Mendoza School of Business

Nice guys make less than ‘highly disagreeable’ men

Published: August 11, 2011 / Author: Wallace Immen

The following is an
excerpt from an article in The Globe and Mail
that discusses the
research by Management Professor Tim Judge, about
disagreeable in the workplace. To read the entire article visit:
Nice guys make less than ‘highly disagreeable’ men

Everyone says you’re the
nicest person they know at work. You’re considerate, you value relationships
and pitch in to be a good team player.

But are you also being a
sucker? New research has found that even if nice guys don’t always finish last,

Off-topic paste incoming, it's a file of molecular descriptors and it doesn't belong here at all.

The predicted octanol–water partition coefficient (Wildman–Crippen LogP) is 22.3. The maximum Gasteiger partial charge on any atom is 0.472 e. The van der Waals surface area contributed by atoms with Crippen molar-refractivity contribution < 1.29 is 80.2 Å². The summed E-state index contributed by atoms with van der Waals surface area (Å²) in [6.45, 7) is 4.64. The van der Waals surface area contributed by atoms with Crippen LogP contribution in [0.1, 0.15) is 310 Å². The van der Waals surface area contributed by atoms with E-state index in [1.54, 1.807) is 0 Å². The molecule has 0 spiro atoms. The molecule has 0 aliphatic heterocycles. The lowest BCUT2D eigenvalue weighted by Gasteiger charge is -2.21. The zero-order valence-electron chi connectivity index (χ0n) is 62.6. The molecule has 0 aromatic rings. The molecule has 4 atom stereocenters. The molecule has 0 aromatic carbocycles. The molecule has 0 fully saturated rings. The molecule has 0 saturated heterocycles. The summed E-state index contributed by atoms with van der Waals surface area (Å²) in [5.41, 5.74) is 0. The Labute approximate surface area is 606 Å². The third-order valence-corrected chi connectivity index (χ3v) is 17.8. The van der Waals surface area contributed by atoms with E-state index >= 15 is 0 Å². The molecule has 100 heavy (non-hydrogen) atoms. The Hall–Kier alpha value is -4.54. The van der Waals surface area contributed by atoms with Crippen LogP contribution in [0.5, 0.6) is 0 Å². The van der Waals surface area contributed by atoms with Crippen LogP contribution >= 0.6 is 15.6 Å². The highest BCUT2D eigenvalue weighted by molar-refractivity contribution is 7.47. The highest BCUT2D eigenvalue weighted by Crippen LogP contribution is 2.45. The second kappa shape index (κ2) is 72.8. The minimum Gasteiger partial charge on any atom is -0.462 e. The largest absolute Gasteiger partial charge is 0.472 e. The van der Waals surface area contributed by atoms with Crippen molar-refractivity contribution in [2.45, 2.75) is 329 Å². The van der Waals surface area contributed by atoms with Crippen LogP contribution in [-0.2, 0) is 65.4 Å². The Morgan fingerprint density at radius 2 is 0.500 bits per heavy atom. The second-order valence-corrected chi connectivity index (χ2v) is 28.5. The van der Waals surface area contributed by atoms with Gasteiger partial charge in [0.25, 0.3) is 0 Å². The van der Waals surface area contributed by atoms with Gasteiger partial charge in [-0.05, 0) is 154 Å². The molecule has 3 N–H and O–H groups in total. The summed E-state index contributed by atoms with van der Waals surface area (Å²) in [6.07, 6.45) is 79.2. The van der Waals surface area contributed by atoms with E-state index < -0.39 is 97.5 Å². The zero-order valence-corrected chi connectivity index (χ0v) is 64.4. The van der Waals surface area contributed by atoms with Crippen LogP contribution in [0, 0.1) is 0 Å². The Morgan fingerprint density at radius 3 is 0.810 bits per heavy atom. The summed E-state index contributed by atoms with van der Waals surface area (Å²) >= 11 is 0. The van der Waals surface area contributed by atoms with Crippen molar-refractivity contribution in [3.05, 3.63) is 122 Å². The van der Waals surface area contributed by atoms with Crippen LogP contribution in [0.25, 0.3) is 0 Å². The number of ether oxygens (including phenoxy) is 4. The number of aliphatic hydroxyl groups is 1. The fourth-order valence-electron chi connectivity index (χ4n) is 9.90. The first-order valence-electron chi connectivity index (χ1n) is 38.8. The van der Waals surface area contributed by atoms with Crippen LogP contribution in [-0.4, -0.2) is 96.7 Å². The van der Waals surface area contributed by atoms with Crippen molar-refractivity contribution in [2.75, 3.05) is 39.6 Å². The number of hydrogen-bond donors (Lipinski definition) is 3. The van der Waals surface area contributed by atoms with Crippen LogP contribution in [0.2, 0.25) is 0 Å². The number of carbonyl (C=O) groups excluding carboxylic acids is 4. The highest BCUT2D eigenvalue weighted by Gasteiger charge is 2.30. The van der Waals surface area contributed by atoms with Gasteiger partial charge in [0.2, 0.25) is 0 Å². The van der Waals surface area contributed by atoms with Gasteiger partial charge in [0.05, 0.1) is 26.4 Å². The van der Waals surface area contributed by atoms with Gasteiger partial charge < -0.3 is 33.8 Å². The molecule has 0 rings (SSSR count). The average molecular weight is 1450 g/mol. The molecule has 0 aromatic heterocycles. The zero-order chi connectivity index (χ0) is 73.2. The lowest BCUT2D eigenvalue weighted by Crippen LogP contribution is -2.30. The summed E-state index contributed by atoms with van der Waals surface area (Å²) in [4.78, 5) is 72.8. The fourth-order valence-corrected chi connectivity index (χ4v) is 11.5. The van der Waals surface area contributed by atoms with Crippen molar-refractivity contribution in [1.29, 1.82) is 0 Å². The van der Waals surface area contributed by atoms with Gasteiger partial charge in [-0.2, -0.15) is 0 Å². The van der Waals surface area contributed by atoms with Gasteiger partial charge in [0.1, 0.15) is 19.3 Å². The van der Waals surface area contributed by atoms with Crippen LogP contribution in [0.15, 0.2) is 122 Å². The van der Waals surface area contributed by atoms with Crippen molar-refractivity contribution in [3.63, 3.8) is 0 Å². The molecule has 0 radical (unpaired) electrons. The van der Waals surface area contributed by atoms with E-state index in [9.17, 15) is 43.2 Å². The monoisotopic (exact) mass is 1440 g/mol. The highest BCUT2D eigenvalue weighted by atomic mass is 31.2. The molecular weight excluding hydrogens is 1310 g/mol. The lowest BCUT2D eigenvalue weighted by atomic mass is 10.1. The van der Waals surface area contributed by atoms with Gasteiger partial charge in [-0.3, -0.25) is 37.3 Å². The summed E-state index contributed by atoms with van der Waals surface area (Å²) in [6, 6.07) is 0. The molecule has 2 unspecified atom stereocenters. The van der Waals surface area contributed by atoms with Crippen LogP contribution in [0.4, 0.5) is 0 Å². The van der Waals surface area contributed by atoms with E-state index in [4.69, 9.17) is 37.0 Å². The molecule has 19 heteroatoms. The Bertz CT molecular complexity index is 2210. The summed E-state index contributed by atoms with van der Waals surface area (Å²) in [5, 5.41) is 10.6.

they’re very likely to have a lot less in their pay cheques than those who put
their own needs ahead of others.

Men who score on
personality tests as highly disagreeable tend to earn more than 18 per cent
more – an average of $9,700 more a year – than men who were scored as most
agreeable. Agreeableness made less of a difference in women, but it still meant
an average 5-per-cent salary gap for nice gals.

This story also appeared in CTV.


Topics: Mendoza